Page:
A MUM who bought a Kia with a seven-year warranty is devastated after it broke down and the car maker refused to fix it.
Tanya Dycki, 42, from Maidenhead in Berkshire, bought the Kia Sportage because she thought its warranty would be a "safety net" in the event of a breakdown.
But when the motor's engine sputtered out and it was towed to a local garage, Kia claimed that it wasn't covered by warranty for a baffling reason.
Kia told Tanya, a single mum-of-two on Universal Credit, that she was not covered by the warranty because of a gap in the car's service record – even though she had received a full MOT from a registered mechanic.
Officials also said that the nursery teaching assistant would have to pay £800 for an in-house diagnostic service if it turned out that blame for the break down did not lie with Kia.
Tanya, who is currently hiring a rental car to get to work and take her kids to school, also faces having to pay thousands to the owner of the garage where her car has sat for months.
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She told the Sun: "It's awful. They've completely given me the run-around.
"I bought the car because I thought the warranty was a safety net in the worst-case scenario – but now they've wriggled out of it.
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"It's so wrong and it's really got to me. I suffer from acute anxiety and the constant stress has left me feeling close to breaking down myself – it's totally soul-destroying."
But Kia has now made an unexpected U-turn after being contacted by The Sun, with a spokesman apologising to Tanya and saying her motor will be repaired free of charge.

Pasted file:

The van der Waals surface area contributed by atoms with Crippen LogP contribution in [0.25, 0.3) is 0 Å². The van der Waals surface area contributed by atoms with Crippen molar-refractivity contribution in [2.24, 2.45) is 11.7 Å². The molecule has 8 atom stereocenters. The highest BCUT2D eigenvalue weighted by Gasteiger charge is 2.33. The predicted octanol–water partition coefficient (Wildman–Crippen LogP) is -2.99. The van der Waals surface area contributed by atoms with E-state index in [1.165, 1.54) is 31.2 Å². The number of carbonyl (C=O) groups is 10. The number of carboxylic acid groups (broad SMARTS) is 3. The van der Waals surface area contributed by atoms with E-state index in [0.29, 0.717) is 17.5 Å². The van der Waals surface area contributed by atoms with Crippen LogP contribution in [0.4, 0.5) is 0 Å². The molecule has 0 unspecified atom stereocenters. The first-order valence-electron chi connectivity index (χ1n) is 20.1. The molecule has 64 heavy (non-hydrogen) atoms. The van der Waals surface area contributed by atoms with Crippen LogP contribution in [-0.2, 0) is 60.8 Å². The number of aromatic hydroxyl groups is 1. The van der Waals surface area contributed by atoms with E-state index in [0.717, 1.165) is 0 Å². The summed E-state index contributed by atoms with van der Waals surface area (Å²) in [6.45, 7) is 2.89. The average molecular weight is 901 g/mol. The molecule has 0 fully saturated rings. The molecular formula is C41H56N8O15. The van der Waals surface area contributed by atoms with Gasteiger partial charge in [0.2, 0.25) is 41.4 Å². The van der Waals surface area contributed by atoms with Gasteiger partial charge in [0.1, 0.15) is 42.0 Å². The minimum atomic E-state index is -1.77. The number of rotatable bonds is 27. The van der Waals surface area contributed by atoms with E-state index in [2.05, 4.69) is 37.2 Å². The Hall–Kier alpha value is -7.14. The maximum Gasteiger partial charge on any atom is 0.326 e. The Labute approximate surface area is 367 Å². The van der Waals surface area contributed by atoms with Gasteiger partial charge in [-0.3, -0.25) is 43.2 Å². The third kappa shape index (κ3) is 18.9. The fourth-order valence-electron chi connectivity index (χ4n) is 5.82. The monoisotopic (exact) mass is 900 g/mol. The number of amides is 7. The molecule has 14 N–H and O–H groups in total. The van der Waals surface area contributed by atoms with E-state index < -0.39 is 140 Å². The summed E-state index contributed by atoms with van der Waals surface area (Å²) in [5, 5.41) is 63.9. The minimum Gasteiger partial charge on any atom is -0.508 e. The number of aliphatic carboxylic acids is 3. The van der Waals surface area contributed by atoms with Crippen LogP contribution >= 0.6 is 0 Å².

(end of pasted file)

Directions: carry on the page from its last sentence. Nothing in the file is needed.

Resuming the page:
Tanya's Kia Sportage broke down when oil seeped into the cooling system in her bonnet – an apparently random malfunction.
But Kia told her that her motor was not covered by the warranty because there was a gap in her service history where the terms of the warranty required an oil change by a mechanic.
Officials said that although a late or missing service would not in itself void the warranty, making a claim based on an undocumented service would.
Tanya sent Kia's customer services desk invoices and a stamp she obtained from a registered mechanic who had carried out an oil change as part of a full service on the vehicle, along with its full service history.
But the desk still wouldn't confirm that she is covered by the warranty, leaving her in disbelief.
It's so wrong and it's really got to me – it's totally soul-destroying
The mum also faces having to pay £800 for a diagnostic check which Kia will carry out itself to decide whether the vehicle is covered by its warranty contract.
One of Kia's customer service advisors told her: "If you've provided the dealer with all the relevant information regarding your service history, they can forward this information to our warranty department who will then determine if there is a different outcome.
"Our offer is that we are happy to cover the diagnostic cost the inspection.
"If it is not a service-related fault and a manufacturing defect it will be covered under the warranty, if it is found the fault is attributed to servicing and not a manufacturing defect, you'd be then liable for the diagnostic cost and the repair."
Tanya also claims that the service manager at Citygate Slough, where her car was towed after the breakdown, told her that if the vehicle is not recovered he will issue her storage fees potentially exceeding £1,000.
Kia's shock U-turn
But Kia has now made an unexpected U-turn after being contacted by The Sun, and is promising to end Tanya's ordeal.
A spokesman said: "There is significant engine and transmission damage to the customer's car, and, gaps or delays in servicing can have a direct effect on the longevity of engine components, hence why it doesn't qualify for a warranty repair.
"That said, however, we sympathise with Ms Dycki and her situation, and Kia can offer goodwill gestures under certain conditions.
"In these circumstances, Kia UK will arrange a goodwill claim for Ms Dycki as soon as possible.
"Subject to parts availability, the car will be repaired as quickly as possible by the workshop, and at no cost to the customer.
"We would also like to apologise to Ms Dycki for the apparent miscommunication that seems to have taken place in this instance.
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"We hope the repair will help her get back on the road as soon as possible."
Citygate Slough have been contacted for comment.
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